MAR 02, 2023 6:00 AM PST

First Law of Thermodynamics Gets Limits Pushed

Image of argon plasma glowing a bluish color in an experiment at the WVU Center for KINETIC Plasma Physics. (Credit: WVU Photo/Brian Persinger)

The four laws of thermodynamics are an established branch of physics that concern energy, heat, temperature, and work, and have roots dating back to the 18th century. The first law of thermodynamics defines objects that are in a state of energy equilibrium, or balance, or close to equilibrium, and states, “energy cannot be created nor destroyed, but it can be converted into different forms.” Records indicate it was developed by James Watt in a 1769 patent, where he established the law’s foundations.

It is this first law that a team of researchers led by West Virginia University have attempted to push the limits of while investigating energy conversion in superheated plasmas in space. This study holds the potential to help scientists better understand the heating up of both plasmas in space and laboratories.

“Suppose you heat up a balloon,” said Dr. Paul Cassak, who is a professor and associate director of the Center for KINETIC Plasma Physics at West Virginia University, and lead author of the study. “The first law of thermodynamics tells you how much the balloon expands and how much hotter the gas inside the balloon gets. The key is that the total amount of energy causing the balloon to expand and the gas to get hotter is the same as the amount of heat you put into the balloon. The first law has been used to describe many things — including how refrigerators and car engines work. It’s one of the pillars of physics.”  

The researchers chose to investigate space plasmas since they comprise an energy state that is far from being in equilibrium, or even close to it. The reason why studying space plasmas is so important is to be able to predict space weather, which can cause electronic damage to satellites and even airplane navigation systems on Earth.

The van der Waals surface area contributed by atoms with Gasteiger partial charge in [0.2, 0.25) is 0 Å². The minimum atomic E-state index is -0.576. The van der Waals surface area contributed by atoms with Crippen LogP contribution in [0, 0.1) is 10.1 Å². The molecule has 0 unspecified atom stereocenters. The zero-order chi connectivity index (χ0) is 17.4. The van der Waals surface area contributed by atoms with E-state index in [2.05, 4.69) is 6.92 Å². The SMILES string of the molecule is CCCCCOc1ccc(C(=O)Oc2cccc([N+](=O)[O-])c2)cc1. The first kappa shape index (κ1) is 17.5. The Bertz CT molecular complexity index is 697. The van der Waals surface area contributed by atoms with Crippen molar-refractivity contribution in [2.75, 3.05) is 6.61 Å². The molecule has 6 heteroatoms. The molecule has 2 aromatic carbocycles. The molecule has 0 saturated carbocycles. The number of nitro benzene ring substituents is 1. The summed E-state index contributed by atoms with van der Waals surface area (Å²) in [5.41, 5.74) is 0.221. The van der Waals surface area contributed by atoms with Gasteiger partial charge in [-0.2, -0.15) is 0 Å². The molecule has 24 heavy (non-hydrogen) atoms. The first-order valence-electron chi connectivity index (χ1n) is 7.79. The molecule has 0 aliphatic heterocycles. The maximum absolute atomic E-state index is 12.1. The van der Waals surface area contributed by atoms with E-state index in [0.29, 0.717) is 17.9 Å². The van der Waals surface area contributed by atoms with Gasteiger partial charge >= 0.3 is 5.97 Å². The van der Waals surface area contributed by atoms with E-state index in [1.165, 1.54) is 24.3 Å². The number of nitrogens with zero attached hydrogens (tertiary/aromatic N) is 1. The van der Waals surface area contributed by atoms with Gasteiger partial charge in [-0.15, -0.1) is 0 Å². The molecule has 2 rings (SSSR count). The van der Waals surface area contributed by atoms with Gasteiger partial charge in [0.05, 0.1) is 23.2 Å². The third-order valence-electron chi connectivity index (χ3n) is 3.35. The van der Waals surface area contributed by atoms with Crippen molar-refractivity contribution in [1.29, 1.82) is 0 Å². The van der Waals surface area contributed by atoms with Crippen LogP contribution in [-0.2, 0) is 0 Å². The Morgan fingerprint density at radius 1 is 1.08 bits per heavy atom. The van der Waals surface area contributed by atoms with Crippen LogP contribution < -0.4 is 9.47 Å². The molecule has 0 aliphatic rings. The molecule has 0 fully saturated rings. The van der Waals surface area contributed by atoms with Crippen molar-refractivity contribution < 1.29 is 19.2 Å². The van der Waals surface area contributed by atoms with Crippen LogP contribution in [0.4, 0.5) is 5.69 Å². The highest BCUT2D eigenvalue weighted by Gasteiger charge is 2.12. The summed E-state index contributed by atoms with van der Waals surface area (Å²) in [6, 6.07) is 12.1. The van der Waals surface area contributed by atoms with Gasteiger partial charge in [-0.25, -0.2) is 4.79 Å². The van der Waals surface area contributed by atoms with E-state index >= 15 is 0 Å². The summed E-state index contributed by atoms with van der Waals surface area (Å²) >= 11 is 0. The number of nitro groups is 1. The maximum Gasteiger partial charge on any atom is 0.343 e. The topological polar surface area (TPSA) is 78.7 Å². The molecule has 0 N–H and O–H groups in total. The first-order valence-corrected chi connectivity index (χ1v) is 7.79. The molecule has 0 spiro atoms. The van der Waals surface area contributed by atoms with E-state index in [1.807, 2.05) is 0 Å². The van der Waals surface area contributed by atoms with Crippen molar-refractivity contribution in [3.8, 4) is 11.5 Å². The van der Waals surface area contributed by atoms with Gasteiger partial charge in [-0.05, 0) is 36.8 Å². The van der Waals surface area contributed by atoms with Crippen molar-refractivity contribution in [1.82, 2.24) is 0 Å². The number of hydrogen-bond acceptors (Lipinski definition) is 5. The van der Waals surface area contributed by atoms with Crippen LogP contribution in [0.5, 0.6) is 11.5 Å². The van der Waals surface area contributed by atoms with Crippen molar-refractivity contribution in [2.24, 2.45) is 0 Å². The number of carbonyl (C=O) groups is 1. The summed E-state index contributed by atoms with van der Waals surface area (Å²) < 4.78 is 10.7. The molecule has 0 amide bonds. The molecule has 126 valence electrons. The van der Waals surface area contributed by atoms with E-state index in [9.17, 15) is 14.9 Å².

Scientists have been trying to push the limits of this first law for common materials that aren’t in equilibrium for over 100 years but have found this only works when a system is close to equilibrium, and such theories have been found to not work in space plasmas. This study has made the first step in closing the gap on these limitations.

“We generalized the first law of thermodynamics for systems that are not in equilibrium,” said Dr. Cassak. “We did a pencil and paper calculation to find how much energy is associated with matter not being in equilibrium, and it works whether the system is close to or far from equilibrium.”

With this new study, scientists can now begin to better understand space plasma and space weather, but it can also lead to understanding low-temperature plasmas, as well, which can be useful for etching within the semiconductor and circuit industry, along with applications for quantum computing and chemistry, as well.

Sources: Britannica, Wiley Online Library, Physical Review Letters, WVUToday

As always, keep doing science & keep looking up!

About the Author
Master's (MA/MS/Other)
Laurence Tognetti is a six-year USAF Veteran who earned both a BSc and MSc from the School of Earth and Space Exploration at Arizona State University. Laurence is extremely passionate about outer space and science communication, and is the author of "Outer Solar System Moons: Your Personal 3D Journey".
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